That is how other old-timers remember Natividad: her being pro-poor. When she presided over the night court (to hasten resolutions of cases that occur in the afternoon; no need to wait for the next day for a judge to hear them), the cochero (rig drivers), then the undisciplined kings of the road, rejoiced when their case landed with her. If a cochero was fined, she’d give him the money, if he didn’t have any, to pay the penalty.
Her son said she was a great believer in that maxim about those having less in life getting more in the law. During the war, she dismissed cases against captive guerillas because she believed they had suffered enough when they were tortured by the Japanese.
A big family with an estate at stake once tried to sway her decision by gifting her with a car, which was promptly returned. The son said, “At that time, you don’t even think about doing that (attempted bribery). It was a diminution of respect for her. That’s why after working so long in government service for nearly 50 years, she ended up poor, or shall I say, not rich.”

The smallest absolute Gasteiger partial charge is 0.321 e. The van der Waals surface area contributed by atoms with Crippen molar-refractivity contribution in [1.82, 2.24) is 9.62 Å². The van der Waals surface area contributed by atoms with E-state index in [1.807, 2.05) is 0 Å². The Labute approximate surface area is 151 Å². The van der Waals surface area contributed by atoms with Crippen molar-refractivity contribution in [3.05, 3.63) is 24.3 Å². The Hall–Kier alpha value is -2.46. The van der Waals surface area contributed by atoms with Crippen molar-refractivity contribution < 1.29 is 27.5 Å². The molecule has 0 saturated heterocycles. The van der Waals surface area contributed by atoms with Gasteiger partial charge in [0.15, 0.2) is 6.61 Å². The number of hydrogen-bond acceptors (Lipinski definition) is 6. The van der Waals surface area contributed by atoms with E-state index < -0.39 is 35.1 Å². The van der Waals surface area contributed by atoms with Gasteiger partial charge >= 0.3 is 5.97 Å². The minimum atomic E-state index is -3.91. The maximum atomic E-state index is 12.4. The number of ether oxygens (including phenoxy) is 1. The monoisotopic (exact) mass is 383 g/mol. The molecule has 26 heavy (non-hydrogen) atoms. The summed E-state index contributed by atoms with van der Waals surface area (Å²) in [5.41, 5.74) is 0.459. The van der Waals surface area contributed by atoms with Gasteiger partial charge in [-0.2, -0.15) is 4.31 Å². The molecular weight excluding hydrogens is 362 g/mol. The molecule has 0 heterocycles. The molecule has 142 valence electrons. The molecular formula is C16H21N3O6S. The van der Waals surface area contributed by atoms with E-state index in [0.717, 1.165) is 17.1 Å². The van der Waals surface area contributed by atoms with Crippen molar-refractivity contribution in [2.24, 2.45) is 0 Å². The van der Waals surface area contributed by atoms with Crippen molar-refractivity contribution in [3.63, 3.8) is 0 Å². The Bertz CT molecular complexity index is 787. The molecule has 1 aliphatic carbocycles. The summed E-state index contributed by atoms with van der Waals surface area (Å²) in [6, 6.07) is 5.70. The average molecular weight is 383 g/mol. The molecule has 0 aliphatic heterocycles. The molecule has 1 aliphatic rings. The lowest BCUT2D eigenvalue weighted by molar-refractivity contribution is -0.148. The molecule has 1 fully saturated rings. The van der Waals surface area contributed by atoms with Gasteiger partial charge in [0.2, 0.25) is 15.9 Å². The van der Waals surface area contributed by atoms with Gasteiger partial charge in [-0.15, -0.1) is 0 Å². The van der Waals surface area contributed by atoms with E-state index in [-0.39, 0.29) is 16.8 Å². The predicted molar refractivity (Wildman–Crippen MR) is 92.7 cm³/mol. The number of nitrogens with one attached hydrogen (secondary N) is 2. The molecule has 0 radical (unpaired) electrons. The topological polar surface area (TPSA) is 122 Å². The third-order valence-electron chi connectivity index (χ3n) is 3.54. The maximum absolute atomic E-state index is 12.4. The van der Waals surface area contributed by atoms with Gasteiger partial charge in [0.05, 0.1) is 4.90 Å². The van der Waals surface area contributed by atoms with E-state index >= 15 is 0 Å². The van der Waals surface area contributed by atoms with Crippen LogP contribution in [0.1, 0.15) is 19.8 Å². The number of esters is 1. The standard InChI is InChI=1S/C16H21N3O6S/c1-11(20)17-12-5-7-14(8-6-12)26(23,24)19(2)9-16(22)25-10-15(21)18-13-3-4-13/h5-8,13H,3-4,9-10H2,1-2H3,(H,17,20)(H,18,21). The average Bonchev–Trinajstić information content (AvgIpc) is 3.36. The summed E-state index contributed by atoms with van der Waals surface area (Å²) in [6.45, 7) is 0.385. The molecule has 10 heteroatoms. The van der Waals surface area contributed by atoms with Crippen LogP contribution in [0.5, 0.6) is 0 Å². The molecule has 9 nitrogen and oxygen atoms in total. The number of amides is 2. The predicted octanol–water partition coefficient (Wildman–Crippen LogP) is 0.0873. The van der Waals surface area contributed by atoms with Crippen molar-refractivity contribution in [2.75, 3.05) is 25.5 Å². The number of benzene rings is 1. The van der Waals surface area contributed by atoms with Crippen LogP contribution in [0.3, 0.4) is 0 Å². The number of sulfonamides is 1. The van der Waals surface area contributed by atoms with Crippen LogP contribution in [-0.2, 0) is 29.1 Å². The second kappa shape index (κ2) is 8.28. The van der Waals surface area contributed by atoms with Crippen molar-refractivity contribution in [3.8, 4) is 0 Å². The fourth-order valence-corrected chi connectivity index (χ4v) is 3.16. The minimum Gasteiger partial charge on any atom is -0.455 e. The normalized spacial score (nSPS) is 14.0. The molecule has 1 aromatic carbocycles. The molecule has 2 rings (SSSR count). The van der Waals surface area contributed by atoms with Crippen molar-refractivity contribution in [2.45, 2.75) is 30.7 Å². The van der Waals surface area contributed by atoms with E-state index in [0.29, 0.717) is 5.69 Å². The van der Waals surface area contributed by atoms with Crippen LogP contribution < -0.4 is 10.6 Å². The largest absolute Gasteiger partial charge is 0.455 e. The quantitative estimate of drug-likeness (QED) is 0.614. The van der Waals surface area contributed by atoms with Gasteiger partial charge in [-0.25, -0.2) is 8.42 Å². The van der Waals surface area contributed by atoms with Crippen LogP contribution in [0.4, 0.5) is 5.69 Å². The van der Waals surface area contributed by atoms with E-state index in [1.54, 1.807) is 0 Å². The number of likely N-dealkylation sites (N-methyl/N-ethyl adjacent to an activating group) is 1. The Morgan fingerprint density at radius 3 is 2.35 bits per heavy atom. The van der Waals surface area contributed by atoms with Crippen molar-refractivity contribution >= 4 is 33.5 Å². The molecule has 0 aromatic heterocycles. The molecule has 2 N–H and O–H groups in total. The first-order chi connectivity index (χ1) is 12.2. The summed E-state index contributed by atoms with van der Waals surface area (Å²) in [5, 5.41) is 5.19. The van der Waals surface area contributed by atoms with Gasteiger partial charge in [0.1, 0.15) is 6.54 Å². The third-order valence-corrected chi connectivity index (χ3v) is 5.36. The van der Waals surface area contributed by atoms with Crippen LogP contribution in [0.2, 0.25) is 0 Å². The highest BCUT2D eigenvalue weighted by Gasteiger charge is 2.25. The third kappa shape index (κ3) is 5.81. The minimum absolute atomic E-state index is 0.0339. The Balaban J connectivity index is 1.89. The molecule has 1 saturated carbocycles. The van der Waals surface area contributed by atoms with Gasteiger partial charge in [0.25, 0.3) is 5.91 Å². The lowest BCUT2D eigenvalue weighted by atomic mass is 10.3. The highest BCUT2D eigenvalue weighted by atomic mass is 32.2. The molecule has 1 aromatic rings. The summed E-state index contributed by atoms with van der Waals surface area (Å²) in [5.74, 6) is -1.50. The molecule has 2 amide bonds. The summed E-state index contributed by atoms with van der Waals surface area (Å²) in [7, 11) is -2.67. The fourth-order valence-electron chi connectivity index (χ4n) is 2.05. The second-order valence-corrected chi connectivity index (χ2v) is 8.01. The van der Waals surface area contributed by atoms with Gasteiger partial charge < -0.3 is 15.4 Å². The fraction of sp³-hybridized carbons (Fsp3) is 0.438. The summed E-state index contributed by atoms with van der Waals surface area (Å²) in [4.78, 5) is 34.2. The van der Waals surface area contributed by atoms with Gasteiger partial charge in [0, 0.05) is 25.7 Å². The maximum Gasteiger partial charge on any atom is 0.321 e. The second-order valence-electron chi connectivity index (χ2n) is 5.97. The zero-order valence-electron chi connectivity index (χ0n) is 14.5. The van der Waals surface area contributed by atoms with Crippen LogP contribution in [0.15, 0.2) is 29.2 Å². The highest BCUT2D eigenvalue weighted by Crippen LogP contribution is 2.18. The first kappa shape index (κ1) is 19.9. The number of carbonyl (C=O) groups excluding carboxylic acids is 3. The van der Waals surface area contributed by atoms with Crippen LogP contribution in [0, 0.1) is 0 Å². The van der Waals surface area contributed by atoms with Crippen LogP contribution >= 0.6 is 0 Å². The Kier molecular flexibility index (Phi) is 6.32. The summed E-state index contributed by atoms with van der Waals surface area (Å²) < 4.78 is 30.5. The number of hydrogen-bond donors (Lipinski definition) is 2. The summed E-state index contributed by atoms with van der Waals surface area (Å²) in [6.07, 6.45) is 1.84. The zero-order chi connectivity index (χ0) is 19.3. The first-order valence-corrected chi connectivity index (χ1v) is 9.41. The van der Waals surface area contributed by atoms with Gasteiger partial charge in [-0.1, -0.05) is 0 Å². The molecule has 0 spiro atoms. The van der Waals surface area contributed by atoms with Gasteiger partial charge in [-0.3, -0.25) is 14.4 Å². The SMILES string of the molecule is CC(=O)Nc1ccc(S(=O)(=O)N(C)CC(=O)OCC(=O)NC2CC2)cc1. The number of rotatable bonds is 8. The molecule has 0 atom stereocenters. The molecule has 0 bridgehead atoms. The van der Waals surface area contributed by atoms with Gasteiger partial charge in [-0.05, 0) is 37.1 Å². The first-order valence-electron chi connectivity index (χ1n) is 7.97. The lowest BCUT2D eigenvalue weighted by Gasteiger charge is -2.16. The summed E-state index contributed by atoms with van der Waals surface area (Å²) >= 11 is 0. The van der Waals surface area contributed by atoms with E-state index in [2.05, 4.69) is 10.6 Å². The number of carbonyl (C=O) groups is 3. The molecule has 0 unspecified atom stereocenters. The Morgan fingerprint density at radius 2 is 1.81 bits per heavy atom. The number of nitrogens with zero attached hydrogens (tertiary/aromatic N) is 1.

She depended on her pension in her last years. The son chose corporate law, saying, “I was earning 20 times more than she, but I didn’t accomplish one-tenth or even one over a hundredth over what she did. She contributed in changing attitudes toward women. She broke the mold of women who were prisoners of the house in her time, who couldn’t go out, except to church or for certain hours.”
Natividad’s eldest grand-daughter Anna Leah Sarabia, also a women’s rights advocate, didn’t realize her lola’s contribution to feminism until she did research for a documentary, “From Priestess to President.”
She interviewed Paz Policarpio Mendez, Beatriz Ronquillo, Geronima Pecson, women who were part of the suffrage movement; and Justice Cecilia Muñoz Palma, Leticia Perez de Guzman, Irene Cortes, Lourdes Casas Quezon, from later women’s organizations and institutions.
Sarabia said, “They all knew her. They told me about her, what she did for women in different arenas of public life. In a way, I was shocked hearing what they had to say about lola.”